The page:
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In a rare move, Prime Minister Justin Trudeau's minority government on Tuesday turned what would usually be an inconsequential vote on an opposition-day motion into a matter of confidence. If they lose, Mr. Trudeau would have to ask the Governor-General to call an election.

Adrian Wyld/The Canadian Press

The Liberals say they are prepared to send Canadians to the polls to stop a Conservative attempt to put the government’s ethical controversies under further scrutiny, risking the possibility of starting a new campaign on the first anniversary of their re-election.

In a rare move, the minority government on Tuesday turned what would usually be an inconsequential vote on an opposition-day motion into a matter of confidence. If they lose, the Prime Minister would have to ask the Governor-General to call an election. The Bloc Québécois has already said it will support the Conservative motion, leaving the NDP with the balance of power in a vote that will take place on Wednesday afternoon.

In the past two days, the Liberals have quickly raised the stakes on an issue that has simmered since Parliament returned in September: whether and how to restart studies into the WE Charity controversy. After weeks of Liberal filibustering at standing committees that had been looking into the matter, the NDP, Liberals and Conservatives each proposed creating one special committee, but the proposals differ on scope and who should control it.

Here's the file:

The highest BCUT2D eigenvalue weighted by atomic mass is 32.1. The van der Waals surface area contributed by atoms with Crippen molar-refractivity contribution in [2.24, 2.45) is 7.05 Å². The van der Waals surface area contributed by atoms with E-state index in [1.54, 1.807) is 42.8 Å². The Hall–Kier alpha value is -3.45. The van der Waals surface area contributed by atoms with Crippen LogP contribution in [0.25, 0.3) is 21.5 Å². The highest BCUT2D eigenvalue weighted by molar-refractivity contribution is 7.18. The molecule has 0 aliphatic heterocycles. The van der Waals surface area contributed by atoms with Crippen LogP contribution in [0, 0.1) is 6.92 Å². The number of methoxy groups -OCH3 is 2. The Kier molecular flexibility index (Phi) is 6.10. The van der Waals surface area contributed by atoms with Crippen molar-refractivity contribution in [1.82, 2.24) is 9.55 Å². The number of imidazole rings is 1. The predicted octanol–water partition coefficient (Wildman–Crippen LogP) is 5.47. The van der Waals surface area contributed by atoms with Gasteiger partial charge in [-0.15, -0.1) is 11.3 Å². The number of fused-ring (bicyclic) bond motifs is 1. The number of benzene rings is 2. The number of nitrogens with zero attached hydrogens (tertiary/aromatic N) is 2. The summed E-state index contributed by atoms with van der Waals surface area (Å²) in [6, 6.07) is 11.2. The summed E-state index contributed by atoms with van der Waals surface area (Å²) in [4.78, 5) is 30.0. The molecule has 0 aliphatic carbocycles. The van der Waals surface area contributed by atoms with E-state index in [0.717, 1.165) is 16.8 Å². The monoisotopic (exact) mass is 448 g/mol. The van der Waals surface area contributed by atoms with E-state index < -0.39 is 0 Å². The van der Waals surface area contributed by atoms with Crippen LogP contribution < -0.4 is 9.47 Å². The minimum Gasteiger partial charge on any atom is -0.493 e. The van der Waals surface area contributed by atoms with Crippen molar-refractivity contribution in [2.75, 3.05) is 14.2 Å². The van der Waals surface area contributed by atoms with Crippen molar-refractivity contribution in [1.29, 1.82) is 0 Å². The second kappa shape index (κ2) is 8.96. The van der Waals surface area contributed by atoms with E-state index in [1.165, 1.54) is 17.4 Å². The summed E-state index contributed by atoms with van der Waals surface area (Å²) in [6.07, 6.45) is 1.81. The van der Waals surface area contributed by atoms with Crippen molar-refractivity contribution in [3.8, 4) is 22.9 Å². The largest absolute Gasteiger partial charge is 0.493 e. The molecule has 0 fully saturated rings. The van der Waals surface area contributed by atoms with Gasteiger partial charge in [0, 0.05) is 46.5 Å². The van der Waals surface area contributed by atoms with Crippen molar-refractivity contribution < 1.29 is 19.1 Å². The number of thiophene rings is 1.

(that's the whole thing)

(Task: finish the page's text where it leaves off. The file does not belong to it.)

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“The Conservatives put forward a motion that clearly outlines their lack of confidence in the government,” Prime Minister Justin Trudeau said on Tuesday in justifying his government’s decision to make the motion a matter of confidence.

WE Charity: Marathon committee meetings as Liberals continue filibusters over documents

“The opposition is going to have to decide whether or not they want to make this minority Parliament work or whether they have lost confidence in the government.”

The opposition charged back that the government is taking an unprecedented step to avoid accountability, noting that it was the Liberals who decided to make creating a House of Commons committee a matter of confidence. By convention, budgets and Throne Speeches are confidence votes, but the government can apply confidence to any issue in the House.

NDP Leader Jagmeet Singh called the Liberal decision a farce, absurd and outrageous; Bloc Leader Yves-François Blanchet said he doubts the Liberals are “light-headed enough” to go through with their threat; and Conservative Leader Erin O’Toole said while he has lost confidence in the government, he doesn’t want an election.

“In many parts of Canada, kids can’t go trick-or-treating, but the Liberals think Canadians should go to the polls, rather than their answering several simple questions,” Mr. O’Toole said on Tuesday.

The Liberal threat was triggered by a motion the Conservatives put on the House agenda on Thursday. It proposed the creation of an “anti-corruption” committee to study issues that include WE’s now-cancelled contract to administer the Canada Student Service Grant, the emergency commercial rent program, and reports that Robert Silver (husband of the Prime Minister’s chief of staff) lobbied the government over a wage subsidy program for employers.

Early on Tuesday, the Conservatives said they would remove the term “anti-corruption” from the committee’s name and amend their motion to say that the special committee would not “constitute legitimate grounds for calling a general election.”

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“We hope this is about accountability and not about an election,” Mr. O’Toole said at a news conference.